• Eric

5 Ways to stop annoying Medicare calls (you're not going to like #2)

Updated: Nov 29, 2021

I visited my client Larry recently at his farm in western Washington State to do a financial review and the first thing he asked me was "why do I get so many Medicare sales calls, I'm not even on Medicare?" That's easy, I explained. First, he was 64 and it was October, which is the biggest time of year for Medicare sales agents. Annual Election Period (AEP), October 15th through December 7th. And second, your data is out there and those who have it are selling it over and over. Simply demanding that a telemarketer put you on the Do Not Call (DNC) list doesn't work. Short of not answering your phone anymore what can you do? The following is a process that works very well when done completely. Just doing one or two, will work for a while but it won't last long. Sooner or later your data will get captured and they will know who to start calling again.


1) Stop oversharing your information


Your home address, email, phone number, and date of birth are already out there but you need to stop making it so easy for Telemarketers to connect the dots. Before signing up for an online service or requesting information, do your homework and read the terms of service or privacy policy. Check my policy here. I came across a competitor's website that looks like a Medicare / Insurance website that offers the usual Medicare, Life Insurance, and Final Expense Insurance quotes. digging deeper, I found that they were not an insurance agency but rather a lead generation site. And digging even deeper I found the list of insurance "partners" to who they will sell your information.

I had to copy and paste to an Excel spreadsheet in order to count the number of companies that they sell to. The grand total was 1,439.


Anytime you call an 800, 888, or 900 number your phone number can be captured by "Automatic Number Identification" or ANI. This system automatically identifies and stores your number and matches it with other online digital marketers associated with you.



2) Change your phone number and never give it out


Seriously, this is the first thing I'm going to do when I turn 64. It sounds both simple and impossible. Simple because nobody except friends and family will have my number and it's very easy to do. My new number will never be on anyone's list. I'll use the following steps to avoid having the number captured by big data. This sounds impossible because we use our phones for everything from ordering a pizza to confirming our bank ID. For this to work, you will need to do the next few steps.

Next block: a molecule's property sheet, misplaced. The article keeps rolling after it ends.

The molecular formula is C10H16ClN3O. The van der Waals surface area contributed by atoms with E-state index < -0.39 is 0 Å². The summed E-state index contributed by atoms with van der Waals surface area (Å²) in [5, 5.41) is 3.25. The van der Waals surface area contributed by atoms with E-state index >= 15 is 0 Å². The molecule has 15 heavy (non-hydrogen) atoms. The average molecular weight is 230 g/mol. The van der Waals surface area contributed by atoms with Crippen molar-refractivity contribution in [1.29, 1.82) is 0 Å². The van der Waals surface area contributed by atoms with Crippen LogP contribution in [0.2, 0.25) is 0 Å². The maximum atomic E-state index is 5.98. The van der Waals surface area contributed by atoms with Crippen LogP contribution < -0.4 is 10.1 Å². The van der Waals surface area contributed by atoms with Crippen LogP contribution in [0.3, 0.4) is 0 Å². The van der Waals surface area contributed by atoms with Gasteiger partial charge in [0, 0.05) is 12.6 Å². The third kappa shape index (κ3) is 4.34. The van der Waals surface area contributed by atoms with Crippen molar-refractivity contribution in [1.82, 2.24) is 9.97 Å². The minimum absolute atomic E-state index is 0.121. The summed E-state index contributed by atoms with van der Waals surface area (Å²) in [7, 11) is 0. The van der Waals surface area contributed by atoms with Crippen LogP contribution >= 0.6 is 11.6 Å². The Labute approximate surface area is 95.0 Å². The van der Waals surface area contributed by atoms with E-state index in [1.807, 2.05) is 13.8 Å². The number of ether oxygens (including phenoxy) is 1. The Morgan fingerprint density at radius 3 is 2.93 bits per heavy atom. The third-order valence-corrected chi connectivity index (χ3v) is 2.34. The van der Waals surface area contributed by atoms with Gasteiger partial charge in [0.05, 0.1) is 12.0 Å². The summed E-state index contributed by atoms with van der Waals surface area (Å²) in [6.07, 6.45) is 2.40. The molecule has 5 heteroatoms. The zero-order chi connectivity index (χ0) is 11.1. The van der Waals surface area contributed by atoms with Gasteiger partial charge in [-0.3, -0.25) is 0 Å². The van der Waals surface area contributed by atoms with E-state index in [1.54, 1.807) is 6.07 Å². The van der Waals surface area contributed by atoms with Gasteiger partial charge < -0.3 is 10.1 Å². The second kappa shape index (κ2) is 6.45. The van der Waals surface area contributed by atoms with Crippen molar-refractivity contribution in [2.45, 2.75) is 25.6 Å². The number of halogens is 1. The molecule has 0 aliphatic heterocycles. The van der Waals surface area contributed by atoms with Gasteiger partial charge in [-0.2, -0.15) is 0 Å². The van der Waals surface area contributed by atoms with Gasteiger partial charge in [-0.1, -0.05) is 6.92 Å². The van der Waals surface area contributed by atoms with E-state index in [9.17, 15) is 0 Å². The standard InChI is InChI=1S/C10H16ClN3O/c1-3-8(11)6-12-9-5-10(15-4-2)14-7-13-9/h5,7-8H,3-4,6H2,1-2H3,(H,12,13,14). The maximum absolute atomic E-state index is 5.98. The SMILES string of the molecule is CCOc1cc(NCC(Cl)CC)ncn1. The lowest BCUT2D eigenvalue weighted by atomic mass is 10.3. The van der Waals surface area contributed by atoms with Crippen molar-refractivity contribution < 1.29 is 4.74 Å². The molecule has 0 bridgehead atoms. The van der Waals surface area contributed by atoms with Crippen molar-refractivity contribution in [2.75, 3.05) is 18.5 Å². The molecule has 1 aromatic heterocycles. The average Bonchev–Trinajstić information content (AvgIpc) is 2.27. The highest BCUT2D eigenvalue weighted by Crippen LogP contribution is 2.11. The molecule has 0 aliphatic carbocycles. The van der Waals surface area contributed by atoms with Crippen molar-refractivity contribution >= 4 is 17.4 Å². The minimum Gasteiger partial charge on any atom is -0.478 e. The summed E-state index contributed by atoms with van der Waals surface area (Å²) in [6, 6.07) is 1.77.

3) Use a free phone as a spam filter


Set up a free phone like Google Voice to use as a spam filter phone. This new phone number is going to be used every time you give out your phone number. It's not just the big tech companies like Facebook, Google, Amazon, eBay, who use your phone number to identify you, virtually every company and website out there collects your phone number as part of their process. For example, Fidelity Advisors will take rollover instructions over the phone as long as they can send a text confirmation to your cell phone that they have on file. Think about that for a second. Companies are so confident that you and your phones are one and the same that they use it to verify just about everything. Using a Google Voice phone as a phone spam filter will allow you to provide a phone number without giving out your new personal cell phone number. You can log in to use it as needed and ignore it the rest of the time. This is an actual screenshot of my Voice number.


4) Set up an email address as a spam filter


Just like a free phone to use as a spam filter, get a free email address for your data/spam filter. I've been using ericgreth@hotmail.com for 20 years now. It keeps my real email address private. Anytime I need to enter an email I use this Hotmail address. Every email is filtered to spam automatically. If I'm registering something on a website that requires an email for verification I use it and then just find the corresponding email in the spam filter and use it. Then I can ignore the hundreds of emails they spam me.


5) Register your new private number with the FTC


I mentioned this at the beginning and yes, I'm skeptical about this one. According to the FTC at the end of Fiscal Year 2021, the Do Not Call registry contained 244.3 million actively registered phone numbers. To me, the math doesn't add up. Regardless, I'll register my new private cell phone at DoNotCall.gov.


The FTC rules allow the following kinds of calls and don't require your permission:


  • Messages that are purely informational. Robocalls about your flight being canceled, reminding you about an appointment, or letting you know about a delayed school opening fall into this category, as long as the caller doesn’t also try to sell you something.

  • Debt collection calls. A business contacting you to collect a debt can use robocalls to reach you. But robocalls that try to sell you services to lower your debt are illegal and are almost certainly scams.

  • Political calls.

  • Calls from some health care providers. This includes a robocall from a pharmacy reminding you to refill a prescription.

  • Messages from charities. Charities can make these calls to you themselves. But if a charity hires someone to make robocalls on its behalf, unless you are a prior donor or member of the charity, the robocall is illegal. They also must include an automated option to let you stop future calls.


6) Download a call blocking app for your phone


I tried several free apps on my cell phone but didn't like the advertisements urging me to buy the paid version. So, I really can't speak to this because I haven't found one yet that I like. If you know of an app or service that effectively blocks unwanted calls please leave a comment below.








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